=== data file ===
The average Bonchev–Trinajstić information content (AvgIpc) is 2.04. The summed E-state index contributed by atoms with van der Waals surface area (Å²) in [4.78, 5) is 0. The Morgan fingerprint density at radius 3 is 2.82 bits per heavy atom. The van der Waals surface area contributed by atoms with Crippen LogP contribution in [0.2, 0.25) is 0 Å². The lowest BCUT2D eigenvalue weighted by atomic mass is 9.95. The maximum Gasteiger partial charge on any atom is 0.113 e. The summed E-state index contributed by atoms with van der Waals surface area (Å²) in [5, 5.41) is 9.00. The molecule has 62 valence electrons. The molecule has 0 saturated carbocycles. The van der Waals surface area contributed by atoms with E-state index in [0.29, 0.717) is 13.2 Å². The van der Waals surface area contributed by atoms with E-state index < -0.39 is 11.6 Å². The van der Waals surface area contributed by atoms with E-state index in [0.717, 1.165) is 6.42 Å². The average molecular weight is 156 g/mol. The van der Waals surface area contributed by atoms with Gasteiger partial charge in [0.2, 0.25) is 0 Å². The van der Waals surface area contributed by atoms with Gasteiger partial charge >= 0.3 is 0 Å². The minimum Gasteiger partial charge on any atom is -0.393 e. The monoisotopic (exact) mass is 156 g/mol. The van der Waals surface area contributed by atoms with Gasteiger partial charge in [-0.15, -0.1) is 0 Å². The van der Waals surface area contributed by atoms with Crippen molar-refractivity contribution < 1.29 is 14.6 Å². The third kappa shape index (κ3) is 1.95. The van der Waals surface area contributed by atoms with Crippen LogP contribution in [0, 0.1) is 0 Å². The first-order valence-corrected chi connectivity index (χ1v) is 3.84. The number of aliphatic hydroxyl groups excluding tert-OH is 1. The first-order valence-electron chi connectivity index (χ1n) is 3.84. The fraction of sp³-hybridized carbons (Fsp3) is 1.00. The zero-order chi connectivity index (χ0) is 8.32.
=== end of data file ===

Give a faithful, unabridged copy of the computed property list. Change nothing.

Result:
The average Bonchev–Trinajstić information content (AvgIpc) is 2.04. The summed E-state index contributed by atoms with van der Waals surface area (Å²) in [4.78, 5) is 0. The Morgan fingerprint density at radius 3 is 2.82 bits per heavy atom. The van der Waals surface area contributed by atoms with Crippen LogP contribution in [0.2, 0.25) is 0 Å². The lowest BCUT2D eigenvalue weighted by atomic mass is 9.95. The maximum Gasteiger partial charge on any atom is 0.113 e. The summed E-state index contributed by atoms with van der Waals surface area (Å²) in [5, 5.41) is 9.00. The molecule has 62 valence electrons. The molecule has 0 saturated carbocycles. The van der Waals surface area contributed by atoms with E-state index in [0.29, 0.717) is 13.2 Å². The van der Waals surface area contributed by atoms with E-state index < -0.39 is 11.6 Å². The van der Waals surface area contributed by atoms with E-state index in [0.717, 1.165) is 6.42 Å². The average molecular weight is 156 g/mol. The van der Waals surface area contributed by atoms with Gasteiger partial charge in [0.2, 0.25) is 0 Å². The van der Waals surface area contributed by atoms with Gasteiger partial charge >= 0.3 is 0 Å². The minimum Gasteiger partial charge on any atom is -0.393 e. The monoisotopic (exact) mass is 156 g/mol. The van der Waals surface area contributed by atoms with Gasteiger partial charge in [-0.15, -0.1) is 0 Å². The van der Waals surface area contributed by atoms with Crippen molar-refractivity contribution < 1.29 is 14.6 Å². The third kappa shape index (κ3) is 1.95. The van der Waals surface area contributed by atoms with Crippen LogP contribution in [0, 0.1) is 0 Å². The first-order valence-corrected chi connectivity index (χ1v) is 3.84. The number of aliphatic hydroxyl groups excluding tert-OH is 1. The first-order valence-electron chi connectivity index (χ1n) is 3.84. The fraction of sp³-hybridized carbons (Fsp3) is 1.00. The zero-order chi connectivity index (χ0) is 8.32.